South Africa can keep benchmark interest rates low by shifting its inflation-targeting framework to a reduced, single-point target from the current 3%-6% range, central bank Governor Lesetja Kganyago said.
“If we want to keep interest rates low, the most important thing we can do is to lower the inflation target,” Kganyago said Wednesday in an online address to mark his appointment as an honorary professor of economics at the University of Stellenbosch.
A single-point target of 3% or 4%, with an error range of about one percentage point on either side, would help to better anchor inflation expectations, prevent any uncertainty associated with a broad range and boost the country’s competitiveness relative to its peers, he said.
“I take the view that 3% would be a good point target,” Kganyago said.
South Africa’s inflation-targeting framework is set to be examined as part of a macroeconomic review by the National Treasury, he said. Formal discussions about lowering the target have yet to take place with newly appointed Finance Minister Enoch Godongwana.
The target, first announced in 2000, is set by the finance minister in consultation with the central bank.
‘Major policy mistake’
The failure of policy makers to stick to plans to lower the target to 3%-5% by 2004 and then further down to 2%-4% was a “major policy mistake” as it entrenched higher inflation and higher inflation expectations, he said. “The target range of 3%–6% was eventually interpreted as a target point of 5.99%, resulting in nominal interest rates several percentage points higher than they might have been.”
While lowering the target could initially result in a less accommodative monetary policy stance, its long-term benefits would outweigh any pain caused at the onset, he said. It would be easier and cheaper to make the change with acceptance from those who set administered prices such as electricity and water, he said.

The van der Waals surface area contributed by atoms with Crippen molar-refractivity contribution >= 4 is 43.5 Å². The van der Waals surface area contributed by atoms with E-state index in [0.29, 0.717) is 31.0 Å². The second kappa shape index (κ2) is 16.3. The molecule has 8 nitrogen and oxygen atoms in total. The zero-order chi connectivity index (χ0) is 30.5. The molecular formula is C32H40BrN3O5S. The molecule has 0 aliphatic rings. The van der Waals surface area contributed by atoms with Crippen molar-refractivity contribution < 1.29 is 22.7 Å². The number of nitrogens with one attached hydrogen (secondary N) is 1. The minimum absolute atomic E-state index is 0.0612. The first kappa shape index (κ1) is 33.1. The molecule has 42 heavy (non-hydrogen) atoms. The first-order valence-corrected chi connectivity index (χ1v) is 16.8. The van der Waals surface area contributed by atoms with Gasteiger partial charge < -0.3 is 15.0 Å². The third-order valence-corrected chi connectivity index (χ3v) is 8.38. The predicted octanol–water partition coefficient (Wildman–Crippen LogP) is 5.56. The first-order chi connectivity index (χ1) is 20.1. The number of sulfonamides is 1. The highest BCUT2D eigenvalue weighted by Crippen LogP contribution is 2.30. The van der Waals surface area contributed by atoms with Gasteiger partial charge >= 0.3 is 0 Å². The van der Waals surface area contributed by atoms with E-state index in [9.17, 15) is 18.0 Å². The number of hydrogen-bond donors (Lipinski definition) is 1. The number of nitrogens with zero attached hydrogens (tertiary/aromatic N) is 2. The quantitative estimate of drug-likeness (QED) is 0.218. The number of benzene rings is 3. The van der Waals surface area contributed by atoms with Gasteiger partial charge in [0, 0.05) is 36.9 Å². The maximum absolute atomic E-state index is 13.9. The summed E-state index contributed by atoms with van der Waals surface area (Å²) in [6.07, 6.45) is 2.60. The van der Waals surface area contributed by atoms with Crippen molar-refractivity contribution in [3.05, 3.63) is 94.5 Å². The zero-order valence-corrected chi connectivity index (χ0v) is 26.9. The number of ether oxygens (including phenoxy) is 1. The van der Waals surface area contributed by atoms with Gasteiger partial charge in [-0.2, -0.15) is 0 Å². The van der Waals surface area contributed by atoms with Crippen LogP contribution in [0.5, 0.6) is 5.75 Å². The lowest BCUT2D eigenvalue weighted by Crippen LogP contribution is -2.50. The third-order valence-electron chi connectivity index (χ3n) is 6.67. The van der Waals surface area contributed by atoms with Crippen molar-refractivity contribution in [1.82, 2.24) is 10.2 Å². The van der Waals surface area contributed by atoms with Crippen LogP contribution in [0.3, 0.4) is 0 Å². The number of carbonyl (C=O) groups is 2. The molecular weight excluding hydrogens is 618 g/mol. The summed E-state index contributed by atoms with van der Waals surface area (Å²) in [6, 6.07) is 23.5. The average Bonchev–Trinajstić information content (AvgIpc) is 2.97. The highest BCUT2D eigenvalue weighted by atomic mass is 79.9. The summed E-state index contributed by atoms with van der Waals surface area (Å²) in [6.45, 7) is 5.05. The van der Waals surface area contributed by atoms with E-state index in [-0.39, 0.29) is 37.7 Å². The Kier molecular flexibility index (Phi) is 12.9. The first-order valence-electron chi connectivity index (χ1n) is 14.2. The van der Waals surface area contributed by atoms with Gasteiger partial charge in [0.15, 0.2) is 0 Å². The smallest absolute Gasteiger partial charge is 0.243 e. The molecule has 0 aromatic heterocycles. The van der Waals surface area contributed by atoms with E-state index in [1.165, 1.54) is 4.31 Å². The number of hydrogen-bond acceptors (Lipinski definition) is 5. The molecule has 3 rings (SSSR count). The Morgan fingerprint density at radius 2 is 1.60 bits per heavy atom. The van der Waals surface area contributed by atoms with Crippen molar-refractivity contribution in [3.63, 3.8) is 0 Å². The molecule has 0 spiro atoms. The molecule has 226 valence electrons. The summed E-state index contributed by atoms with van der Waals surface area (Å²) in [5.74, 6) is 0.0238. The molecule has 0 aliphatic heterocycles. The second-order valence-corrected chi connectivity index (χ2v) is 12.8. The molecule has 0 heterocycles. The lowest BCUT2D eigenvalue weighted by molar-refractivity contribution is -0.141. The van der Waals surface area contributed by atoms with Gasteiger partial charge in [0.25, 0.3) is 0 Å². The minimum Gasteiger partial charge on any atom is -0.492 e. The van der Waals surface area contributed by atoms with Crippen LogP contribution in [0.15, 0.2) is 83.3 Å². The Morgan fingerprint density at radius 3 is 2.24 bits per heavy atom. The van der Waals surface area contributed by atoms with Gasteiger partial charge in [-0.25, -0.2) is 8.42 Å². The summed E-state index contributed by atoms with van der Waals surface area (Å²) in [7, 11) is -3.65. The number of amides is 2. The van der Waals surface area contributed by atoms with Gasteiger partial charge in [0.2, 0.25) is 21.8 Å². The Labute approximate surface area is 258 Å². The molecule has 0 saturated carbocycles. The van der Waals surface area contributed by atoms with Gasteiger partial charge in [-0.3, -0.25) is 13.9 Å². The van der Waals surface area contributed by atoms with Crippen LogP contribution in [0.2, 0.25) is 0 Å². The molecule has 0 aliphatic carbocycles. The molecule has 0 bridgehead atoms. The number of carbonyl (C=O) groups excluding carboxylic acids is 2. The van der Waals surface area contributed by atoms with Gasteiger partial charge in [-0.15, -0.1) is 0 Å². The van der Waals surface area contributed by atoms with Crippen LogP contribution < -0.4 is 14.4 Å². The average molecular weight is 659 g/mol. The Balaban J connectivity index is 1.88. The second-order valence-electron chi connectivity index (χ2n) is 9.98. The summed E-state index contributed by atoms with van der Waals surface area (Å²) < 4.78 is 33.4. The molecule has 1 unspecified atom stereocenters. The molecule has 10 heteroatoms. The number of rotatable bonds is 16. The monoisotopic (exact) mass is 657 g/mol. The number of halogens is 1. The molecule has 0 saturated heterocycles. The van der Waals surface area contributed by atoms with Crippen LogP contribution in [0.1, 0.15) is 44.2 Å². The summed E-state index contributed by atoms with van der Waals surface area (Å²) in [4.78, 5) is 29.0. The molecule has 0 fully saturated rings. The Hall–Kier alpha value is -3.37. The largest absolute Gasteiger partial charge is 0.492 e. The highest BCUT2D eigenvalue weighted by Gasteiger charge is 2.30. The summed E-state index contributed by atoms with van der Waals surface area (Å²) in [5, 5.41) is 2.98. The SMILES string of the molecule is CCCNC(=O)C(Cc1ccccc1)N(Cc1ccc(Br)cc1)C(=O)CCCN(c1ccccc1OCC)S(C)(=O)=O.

The bank’s monetary policy committee prefers to anchor price-growth expectations close to the 4.5% midpoint of its range, though that isn’t optimal, Kganyago said. While the annual rate of increase in consumer prices fell to a 16-year low of 3.3% in 2020, partly due to coronavirus-induced shocks, South Africa remained a high-inflation economy with a ranking of 88 out of 154 countries, the central bank said in April.
“We should really be benchmarking our performance to the high achievers in our class, not contenting ourselves with doing somewhat worse than average,” he said.
The central bank risks falling behind some of its emerging-market peers on normalizing monetary policy after it turned less hawkish at its July meeting, days after deadly riots that erupted in the eastern KwaZulu-Natal province and the commercial hub of Gauteng disrupted supply chains and weighed on economic activity. Still, inflation that’s set to remain well-anchored close to the midpoint of the target range could allow the bank to continue supporting a South African economy that is seen contracting in the third quarter.
The committee cut the key rate by 300 basis points from January to July last year to buffer the economy against the global fallout from the pandemic and the impact of local lockdown restrictions. Since the start of this year, none of the five MPC members have voted for further easing and the panel has consistently indicated that the next move will be up.
The central bank’s quarterly projection, which the MPC uses as a guide, implies one 25-basis-point increase from the current 3.5% by year-end. Forward-rate agreements, used to speculate on borrowing costs, starting in four months show traders see a more-than-90% chance of a quarter-point increase this year, while economists in a Bloomberg survey are only predicting policy tightening from the first quarter of 2022.
The MPC is due to announce its next interest-rate decision on September 23.